Now back to this transitional period of time, when signs and wonders were used by God to verify this brand-new gospel message in this brand-new church age. Here in Acts 9, we have two cases brought before Peter. And both of these cases involve what we might call “lost causes” that only God’s power could redeem.


We read in verse 32 that Peter came down to “the saints who lived in Lydda.” Lydda was a village northwest of Jerusalem. While in this village, Peter encounters a man who is described in verse 33 as “bedridden for eight years, who was paralyzed.” We know nothing more about this man. In fact, we do not even know if he is a believer.


We are simply told that Peter says to this man, “Jesus Christ heals you; rise and make your bed.” The Bible records, “Immediately he rose” (verse 34). Rising and then making up his bed was the evidence of this divine healing.


The impact of this miracle is given in verse 35: “All the residents of Lydda and Sharon saw him, and they turned to the Lord.” So, Peter’s preaching about the Lord is accompanied by this miracle, and the entire village believes the gospel of Christ.


In verse 36 the scene shifts to Joppa, the Mediterranean seaport ten miles west of Lydda. You might remember a runaway prophet named Jonah who came here centuries earlier thinking he could outrun God.


In Joppa lives a follower of Jesus named Tabitha. This is her Aramaic name. In Greek the name is Dorcas. She is described as a gracious and godly believer, “full of good works and acts of charity.” During the time Peter is in Lydda, Tabitha dies.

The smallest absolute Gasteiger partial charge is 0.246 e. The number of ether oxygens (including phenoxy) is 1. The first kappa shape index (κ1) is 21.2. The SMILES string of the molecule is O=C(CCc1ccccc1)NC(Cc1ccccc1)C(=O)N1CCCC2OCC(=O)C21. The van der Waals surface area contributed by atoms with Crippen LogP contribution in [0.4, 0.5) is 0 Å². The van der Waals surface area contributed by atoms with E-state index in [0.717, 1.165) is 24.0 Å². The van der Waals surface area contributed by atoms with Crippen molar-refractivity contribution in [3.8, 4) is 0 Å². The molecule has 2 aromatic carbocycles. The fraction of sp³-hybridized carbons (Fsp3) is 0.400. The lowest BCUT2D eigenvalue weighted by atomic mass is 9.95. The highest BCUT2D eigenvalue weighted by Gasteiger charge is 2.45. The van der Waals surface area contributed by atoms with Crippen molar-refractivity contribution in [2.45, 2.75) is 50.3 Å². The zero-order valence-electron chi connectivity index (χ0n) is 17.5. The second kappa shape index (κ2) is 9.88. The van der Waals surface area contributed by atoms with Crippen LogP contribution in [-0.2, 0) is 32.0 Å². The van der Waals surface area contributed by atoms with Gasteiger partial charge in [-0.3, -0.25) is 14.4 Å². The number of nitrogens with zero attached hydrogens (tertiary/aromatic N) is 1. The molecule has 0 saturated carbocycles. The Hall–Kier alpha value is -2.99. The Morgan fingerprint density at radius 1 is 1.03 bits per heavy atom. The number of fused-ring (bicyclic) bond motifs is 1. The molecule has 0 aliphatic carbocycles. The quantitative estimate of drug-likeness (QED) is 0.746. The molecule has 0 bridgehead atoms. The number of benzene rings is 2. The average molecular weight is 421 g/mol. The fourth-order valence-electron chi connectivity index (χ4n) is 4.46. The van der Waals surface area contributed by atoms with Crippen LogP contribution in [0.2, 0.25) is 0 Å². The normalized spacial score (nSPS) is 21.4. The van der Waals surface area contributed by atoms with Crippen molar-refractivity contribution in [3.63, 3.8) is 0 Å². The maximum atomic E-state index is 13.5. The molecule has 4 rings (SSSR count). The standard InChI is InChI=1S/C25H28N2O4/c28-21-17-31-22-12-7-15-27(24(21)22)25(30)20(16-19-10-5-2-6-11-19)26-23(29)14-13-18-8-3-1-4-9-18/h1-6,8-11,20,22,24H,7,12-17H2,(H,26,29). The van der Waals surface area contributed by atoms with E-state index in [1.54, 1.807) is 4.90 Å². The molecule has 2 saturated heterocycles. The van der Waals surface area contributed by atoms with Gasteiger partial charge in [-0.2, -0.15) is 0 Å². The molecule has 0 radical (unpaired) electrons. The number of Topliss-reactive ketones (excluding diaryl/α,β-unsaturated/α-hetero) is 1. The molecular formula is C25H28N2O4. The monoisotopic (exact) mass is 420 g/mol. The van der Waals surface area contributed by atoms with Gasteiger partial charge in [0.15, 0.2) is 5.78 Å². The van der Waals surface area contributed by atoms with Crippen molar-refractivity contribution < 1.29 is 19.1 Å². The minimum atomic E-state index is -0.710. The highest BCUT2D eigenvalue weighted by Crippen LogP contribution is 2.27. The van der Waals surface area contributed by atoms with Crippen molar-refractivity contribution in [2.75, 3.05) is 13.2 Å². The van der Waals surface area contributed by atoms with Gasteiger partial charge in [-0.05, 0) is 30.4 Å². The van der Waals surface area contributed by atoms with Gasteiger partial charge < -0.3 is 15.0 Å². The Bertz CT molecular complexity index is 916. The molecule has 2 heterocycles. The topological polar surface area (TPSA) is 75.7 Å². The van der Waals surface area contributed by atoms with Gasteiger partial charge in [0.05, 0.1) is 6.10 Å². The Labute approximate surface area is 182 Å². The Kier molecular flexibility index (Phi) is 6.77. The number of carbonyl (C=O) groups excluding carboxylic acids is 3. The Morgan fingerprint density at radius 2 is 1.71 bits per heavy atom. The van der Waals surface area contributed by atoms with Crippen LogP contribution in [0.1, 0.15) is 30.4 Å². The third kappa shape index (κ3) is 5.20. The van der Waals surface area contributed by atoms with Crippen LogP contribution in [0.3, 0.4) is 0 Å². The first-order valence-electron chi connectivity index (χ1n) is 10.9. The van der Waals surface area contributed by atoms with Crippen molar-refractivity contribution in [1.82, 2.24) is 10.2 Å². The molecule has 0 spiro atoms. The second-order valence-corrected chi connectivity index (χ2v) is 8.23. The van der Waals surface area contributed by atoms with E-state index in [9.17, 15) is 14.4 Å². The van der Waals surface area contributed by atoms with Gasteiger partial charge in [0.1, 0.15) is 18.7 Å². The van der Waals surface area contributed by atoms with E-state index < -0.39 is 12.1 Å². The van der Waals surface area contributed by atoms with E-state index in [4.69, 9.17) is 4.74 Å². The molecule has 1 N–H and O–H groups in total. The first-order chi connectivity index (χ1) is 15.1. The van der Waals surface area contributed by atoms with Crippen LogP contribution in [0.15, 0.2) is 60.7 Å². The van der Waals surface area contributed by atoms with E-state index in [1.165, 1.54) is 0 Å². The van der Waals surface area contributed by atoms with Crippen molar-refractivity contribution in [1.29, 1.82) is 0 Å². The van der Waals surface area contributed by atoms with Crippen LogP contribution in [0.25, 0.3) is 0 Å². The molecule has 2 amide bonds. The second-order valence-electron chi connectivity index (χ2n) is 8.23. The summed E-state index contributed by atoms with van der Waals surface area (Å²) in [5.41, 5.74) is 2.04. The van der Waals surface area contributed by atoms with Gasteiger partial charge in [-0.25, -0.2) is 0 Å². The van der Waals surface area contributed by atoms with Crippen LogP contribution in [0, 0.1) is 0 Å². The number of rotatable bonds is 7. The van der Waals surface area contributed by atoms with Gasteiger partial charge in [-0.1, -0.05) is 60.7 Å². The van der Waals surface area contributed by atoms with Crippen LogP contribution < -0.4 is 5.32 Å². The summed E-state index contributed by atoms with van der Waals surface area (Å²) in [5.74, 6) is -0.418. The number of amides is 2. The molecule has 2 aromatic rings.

Instead of burial soon after death, which was the usual practice, Tabitha’s body is laid in an upper room, while two men from the church go to find Peter (verses 37-38). Now understand that in the book of Acts, we have no record of an apostle raising someone from the dead. But that is clearly what the disciples in Joppa have in mind.


When Peter arrives, he is taken to this upper room, where he finds a group of widows weeping and displaying garments Tabitha had made for them. Verse 40 says, “Peter put them all outside, and knelt down and prayed.” It is likely that Peter is praying to discern the Lord’s will in this situation. And he evidently finds some sort of guidance from the Lord, because he gets up and says, “Tabitha, arise,” which is nearly identical to the words Jesus said to the little girl He raised from the dead in Mark chapter 5.


Verse 40 continues, “[Tabitha] opened her eyes, and when she saw Peter she sat up.” Peter then presents the woman alive to “the saints and widows.”


Keep in mind that Peter does not raise everybody from the dead in this village, just Tabitha. The reason for raising Tabitha from the dead is not because people are sad to lose her. Beloved, Jesus is displaying His power through Peter. This is also a little taste of the coming kingdom of the Messiah, King Jesus.


The raising of Tabitha has the same result as the earlier healing of the paralyzed man had in Lydda: “It became known throughout all Joppa, and many believed in the Lord” (verse 42).


By the way, the raising of Tabitha from the dead is the last recorded miracle to come from the hand of the apostle Peter. His role is about to turn in a new direction—one that has great significance to us even today. And it begins with this little note in verse 43 that Peter “stayed in Joppa for many days with one Simon, a tanner.”


Because of their contact with dead animals, tanners—like Simon here—were ceremonially unclean. They were avoided by most Jewish people. Peter is being prepared for the next great advancement in God’s program—taking the gospel to the unclean Gentiles. It will not come through overwhelming people with miracles but through preaching the gospel to the nations.


And to this day, that is your calling and mine—to make disciples of the nations as we proclaim the inspired, inerrant Word of God in the name of King Jesus, our Messiah and Lord.

Add a Comment

We hope this resource blessed you. Our ministry is EMPOWERED by your prayer and ENABLED by your financial support.